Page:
First Impression: When I first saw this piece “If You Wish to Make an Apple Pie from Scratch”, I became immediately intrigued. The colors, the shapes, the sounds were all screaming “Colliding Galaxies” at me and that is right up my alley. Ever since I was a child, I’ve been fascinated with space. In middle school and high school I thrived in science classes and then came home to watch “The Universe” on the History Channel. It was from the History Channel where I gained most of my knowledge about the expanse of matter beyond Earth. One episode in particular came to mind when I saw this piece; it was an episode talking about what would happen if the Milky Way Galaxy continued its trajectory and merged into the spiral galaxy Andromeda in 4.5 billion years, creating one super massive elliptical galaxy.
I was amazed that the piece was actually creating a series of sounds that were foreign but almost telling, like something life-changing had just happened, or was going to. I had never seen anything like it, the way it connected to a speaker, I struggled to understand how it worked. I also loved the use of metal, not only just because I liked how the light reflected off it, but because I thought it better represented how it would be if two galaxies merged together. Both galaxies would be full of solid matter, some crashing into each other. On one hand, the use of metal made the merge look terrifying and catastrophic. One the other hand, the music sounded peaceful, like this merge of galaxies was necessary for nature to create a new-beginning.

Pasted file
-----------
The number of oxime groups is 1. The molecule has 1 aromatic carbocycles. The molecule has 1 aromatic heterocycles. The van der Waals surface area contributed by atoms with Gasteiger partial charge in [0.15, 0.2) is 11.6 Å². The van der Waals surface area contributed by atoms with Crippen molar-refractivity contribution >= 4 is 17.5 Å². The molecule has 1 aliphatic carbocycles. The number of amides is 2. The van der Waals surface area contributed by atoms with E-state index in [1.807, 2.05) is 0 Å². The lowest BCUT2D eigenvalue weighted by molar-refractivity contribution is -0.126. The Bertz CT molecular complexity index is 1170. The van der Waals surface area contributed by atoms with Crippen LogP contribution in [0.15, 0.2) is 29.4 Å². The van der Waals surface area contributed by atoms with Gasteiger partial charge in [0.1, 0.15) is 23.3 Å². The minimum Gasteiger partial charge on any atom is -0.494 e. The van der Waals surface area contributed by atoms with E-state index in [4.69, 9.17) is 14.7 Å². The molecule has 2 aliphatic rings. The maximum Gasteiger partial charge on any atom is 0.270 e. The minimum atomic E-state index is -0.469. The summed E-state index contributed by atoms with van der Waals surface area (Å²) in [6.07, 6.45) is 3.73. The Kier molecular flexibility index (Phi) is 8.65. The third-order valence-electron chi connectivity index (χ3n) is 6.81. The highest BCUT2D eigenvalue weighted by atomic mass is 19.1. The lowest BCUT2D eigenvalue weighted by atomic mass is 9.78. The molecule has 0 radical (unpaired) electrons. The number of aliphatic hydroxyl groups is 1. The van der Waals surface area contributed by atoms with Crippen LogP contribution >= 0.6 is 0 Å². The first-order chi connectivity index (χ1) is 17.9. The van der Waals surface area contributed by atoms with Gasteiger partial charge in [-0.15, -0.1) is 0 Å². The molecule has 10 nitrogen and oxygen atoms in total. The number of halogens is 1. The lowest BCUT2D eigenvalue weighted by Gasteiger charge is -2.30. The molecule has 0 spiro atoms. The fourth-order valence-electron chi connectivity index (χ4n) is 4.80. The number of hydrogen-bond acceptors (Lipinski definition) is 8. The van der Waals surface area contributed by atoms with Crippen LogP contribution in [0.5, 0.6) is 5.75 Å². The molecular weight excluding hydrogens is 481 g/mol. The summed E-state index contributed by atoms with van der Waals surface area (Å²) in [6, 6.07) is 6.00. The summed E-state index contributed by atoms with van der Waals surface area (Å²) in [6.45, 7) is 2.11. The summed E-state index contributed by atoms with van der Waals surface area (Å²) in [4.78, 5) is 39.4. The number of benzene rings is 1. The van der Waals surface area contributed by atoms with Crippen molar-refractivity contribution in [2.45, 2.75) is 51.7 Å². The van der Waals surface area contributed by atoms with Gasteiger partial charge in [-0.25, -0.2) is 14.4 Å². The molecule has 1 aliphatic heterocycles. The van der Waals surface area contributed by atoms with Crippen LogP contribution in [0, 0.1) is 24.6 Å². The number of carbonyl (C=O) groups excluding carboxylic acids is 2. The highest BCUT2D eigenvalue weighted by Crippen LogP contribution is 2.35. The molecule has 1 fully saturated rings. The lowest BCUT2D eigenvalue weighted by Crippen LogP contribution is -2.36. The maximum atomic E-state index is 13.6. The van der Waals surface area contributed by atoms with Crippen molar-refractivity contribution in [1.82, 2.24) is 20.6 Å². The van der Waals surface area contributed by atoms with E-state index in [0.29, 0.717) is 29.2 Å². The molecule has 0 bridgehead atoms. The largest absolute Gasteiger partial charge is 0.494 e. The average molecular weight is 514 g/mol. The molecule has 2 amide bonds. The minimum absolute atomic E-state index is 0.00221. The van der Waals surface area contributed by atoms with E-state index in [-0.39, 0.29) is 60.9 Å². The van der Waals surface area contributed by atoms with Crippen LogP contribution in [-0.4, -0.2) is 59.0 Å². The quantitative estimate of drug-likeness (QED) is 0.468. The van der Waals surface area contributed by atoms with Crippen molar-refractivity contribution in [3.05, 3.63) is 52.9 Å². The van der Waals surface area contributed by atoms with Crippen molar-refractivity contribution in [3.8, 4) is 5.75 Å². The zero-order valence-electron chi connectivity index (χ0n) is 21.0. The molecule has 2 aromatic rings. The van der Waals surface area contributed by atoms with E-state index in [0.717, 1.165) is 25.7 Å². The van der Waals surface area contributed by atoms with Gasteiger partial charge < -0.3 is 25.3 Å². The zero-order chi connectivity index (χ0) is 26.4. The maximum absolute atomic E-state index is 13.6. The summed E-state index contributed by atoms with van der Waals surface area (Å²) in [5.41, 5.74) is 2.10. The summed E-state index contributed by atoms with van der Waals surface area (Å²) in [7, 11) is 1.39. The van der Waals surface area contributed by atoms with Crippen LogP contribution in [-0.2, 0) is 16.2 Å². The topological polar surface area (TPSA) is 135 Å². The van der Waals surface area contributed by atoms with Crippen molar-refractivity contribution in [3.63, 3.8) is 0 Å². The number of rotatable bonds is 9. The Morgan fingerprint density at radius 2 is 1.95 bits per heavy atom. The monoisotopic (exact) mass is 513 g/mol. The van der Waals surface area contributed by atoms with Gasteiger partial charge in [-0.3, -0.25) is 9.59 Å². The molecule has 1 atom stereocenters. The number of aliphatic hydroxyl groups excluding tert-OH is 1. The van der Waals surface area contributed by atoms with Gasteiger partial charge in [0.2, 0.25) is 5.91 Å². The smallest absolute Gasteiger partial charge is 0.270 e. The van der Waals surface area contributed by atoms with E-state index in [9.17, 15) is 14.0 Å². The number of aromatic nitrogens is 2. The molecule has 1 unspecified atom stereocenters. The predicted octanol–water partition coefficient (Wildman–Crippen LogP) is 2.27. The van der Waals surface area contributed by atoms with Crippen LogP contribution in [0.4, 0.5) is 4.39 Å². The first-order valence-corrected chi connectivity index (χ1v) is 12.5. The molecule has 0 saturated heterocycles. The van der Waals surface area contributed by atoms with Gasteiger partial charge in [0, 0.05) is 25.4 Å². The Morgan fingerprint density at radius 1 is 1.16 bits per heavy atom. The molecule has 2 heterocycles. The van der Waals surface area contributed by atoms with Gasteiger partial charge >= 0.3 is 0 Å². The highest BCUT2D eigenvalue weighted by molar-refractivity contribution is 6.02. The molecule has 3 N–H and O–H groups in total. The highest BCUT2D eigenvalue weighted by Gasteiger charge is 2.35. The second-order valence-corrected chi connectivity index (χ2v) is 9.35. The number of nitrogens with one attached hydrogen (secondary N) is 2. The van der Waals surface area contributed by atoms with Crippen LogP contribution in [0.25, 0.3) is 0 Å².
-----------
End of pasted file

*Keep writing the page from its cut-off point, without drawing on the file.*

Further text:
Nichole Speciale currently attends UC San Diego and is pursuing her career as an artist. Much of her work is inspired by her conservation mindset that she developed in her academic career. Many of Nichole’s pieces emphasize structure and explore mimicry,reflection, and constellation. In her piece, I saw the two spiral galaxies mimicking and reflecting each other. It makes me question if she meant them to be the same,reflecting, or two coming together, mimicking and very similar.
She wanted to go beyond two-dimensional paintings, so she began to work with other materials that would not restrict her ideas of structure. I found that many of her three-dimensional visual depictions are based on macro- and micro- universe illustrations. In fact, she has been working with astronomic material from NASA and astronomer Carl Sagan to create her ornamental structures.
I was happy to find that my interpretation of her work was on the right path, being a constellation structure. I hope to see more of her work in person, but here is a link to her website if you would like to see more of her galactic work: